CAUTION: This post may contain spoilers!
I recently finished Julie Metz’s Perfection, which is a memoir about the author’s husband’s untimely death and its aftermath. While Metz was in the process of dealing with her husband’s death and parenting her little girl by herself, she learned the devastating fact that he had multiple affairs during their marriage.
At first, I liked and sympathized with the author; she reminded me of myself: an introverted writer whose roots are in both upstate New York and Manhattan. I loved how she tore into one of the women her husband had an affair with—a woman who had previously been one of her best friends. That must have taken some guts.
Metz has a wonderful writing style. She crafted the memoir so it read like a novel; the tiny details she chose to highlight added to the bigger picture of the book’s symbolism. Life really can be cinematic sometimes.
However, I was a little bothered by how blind Metz was to her husband’s infidelity and lack of confidence. How could she really believe that all of his flirtations with women were innocent? I also found it hard to believe because she herself had an affair with a married man before she married her husband. Perhaps that was sort of like a “karma” thing, but I don’t believe anyone deserves to be cheated on.
Much of the book chronicled Metz’s search for love after her husband’s death, and this mostly seemed to lead to a bunch of guys she slept with but to whom she had no commitment. I suppose that’s how one searches for the right person in the modern age, but I don’t see how sleeping with someone without having any intention of commitment is a good dating strategy, and I think Metz admitted as such in the book. Perhaps it was just an odd way of grieving.
By the end of the book, she did end up with another man who loved and respected her and, more importantly, was interested in and good at helping her raise her young daughter.
I found Perfection to be an entertaining read, but I didn’t particularly have admiration for the author or her choices by the end of it. She seemed to have learned and grown a lot from her experience, so maybe she published her memoir to warn other women about the ways of men. On the other hand, I imagine it would be difficult to advise another person not to date someone who will cheat on you, as you never know if or when that might happen, and there is little one can do to prevent it.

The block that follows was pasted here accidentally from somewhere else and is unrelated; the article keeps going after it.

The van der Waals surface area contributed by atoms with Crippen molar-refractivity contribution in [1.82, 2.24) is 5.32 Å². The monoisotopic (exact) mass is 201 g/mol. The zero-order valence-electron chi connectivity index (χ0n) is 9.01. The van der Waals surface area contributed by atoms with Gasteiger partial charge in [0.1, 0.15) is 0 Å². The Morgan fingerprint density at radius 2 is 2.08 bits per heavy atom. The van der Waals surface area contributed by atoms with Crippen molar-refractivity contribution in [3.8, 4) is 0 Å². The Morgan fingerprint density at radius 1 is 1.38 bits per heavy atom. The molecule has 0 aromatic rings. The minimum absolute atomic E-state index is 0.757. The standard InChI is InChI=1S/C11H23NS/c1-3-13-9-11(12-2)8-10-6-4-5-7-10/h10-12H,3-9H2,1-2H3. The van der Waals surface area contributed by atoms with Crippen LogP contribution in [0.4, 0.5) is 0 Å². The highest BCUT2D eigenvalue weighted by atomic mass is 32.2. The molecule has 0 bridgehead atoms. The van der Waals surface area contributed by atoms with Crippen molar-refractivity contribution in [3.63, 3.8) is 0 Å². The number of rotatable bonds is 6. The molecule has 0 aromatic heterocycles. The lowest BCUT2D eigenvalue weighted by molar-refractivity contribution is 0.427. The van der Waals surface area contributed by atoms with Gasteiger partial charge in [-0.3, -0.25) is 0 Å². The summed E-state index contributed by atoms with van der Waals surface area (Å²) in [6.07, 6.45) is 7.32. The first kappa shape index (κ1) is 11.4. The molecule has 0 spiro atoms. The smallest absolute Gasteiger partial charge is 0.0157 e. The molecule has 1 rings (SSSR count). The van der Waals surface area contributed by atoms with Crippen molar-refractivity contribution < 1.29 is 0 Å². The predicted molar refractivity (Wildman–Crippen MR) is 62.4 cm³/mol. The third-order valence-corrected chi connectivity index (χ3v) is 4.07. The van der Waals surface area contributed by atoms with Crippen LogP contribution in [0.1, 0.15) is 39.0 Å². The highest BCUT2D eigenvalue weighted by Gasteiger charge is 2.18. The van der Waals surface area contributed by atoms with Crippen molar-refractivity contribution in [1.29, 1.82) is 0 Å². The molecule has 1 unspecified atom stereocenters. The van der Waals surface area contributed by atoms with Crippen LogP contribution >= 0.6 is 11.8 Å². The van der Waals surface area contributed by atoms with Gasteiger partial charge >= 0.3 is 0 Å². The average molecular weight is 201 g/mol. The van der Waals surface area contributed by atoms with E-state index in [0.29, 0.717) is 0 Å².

Metz’s husband was in fact diagnosed with narcissistic personality disorder, which essentially means his self-esteem was so low that he had constructed a falsely confident image of himself. He never liked to be left alone and always surrounded himself with people who would flatter him—notably women. Knowing that he had a bonafide disorder made me feel sorry for the guy but also made me wonder if Metz would have stayed with him and had sympathy for him had he still been alive when she found out about his affairs. She had said multiple times throughout the book that she wouldn’t have, but it still raised an interesting question for me: Can infidelity really be attributed to a personality disorder? Can it then be cured or possibly rehabilitated with cognitive behavioral therapy?
Even the woman Metz’s husband cheated on her with supposedly had borderline personality disorder, which caused her to be extremely clingy, emotionally volatile, and attention-seeking. By the end of the book, Metz hadn’t forgiven her and definitely hadn’t extended the hand of friendship again. I suppose it would be easier to forgive someone your husband slept with if you knew they had a legitimate problem, rather than if they cheated simply out of spite or because they just wanted to get in your husband’s pants because they were having a midlife crisis.
I’d read Perfection if you wanted a real-life soap opera to get involved in and wanted to ponder the intricacies of human relationships. But if you were looking for advice on relationships, I’d look elsewhere.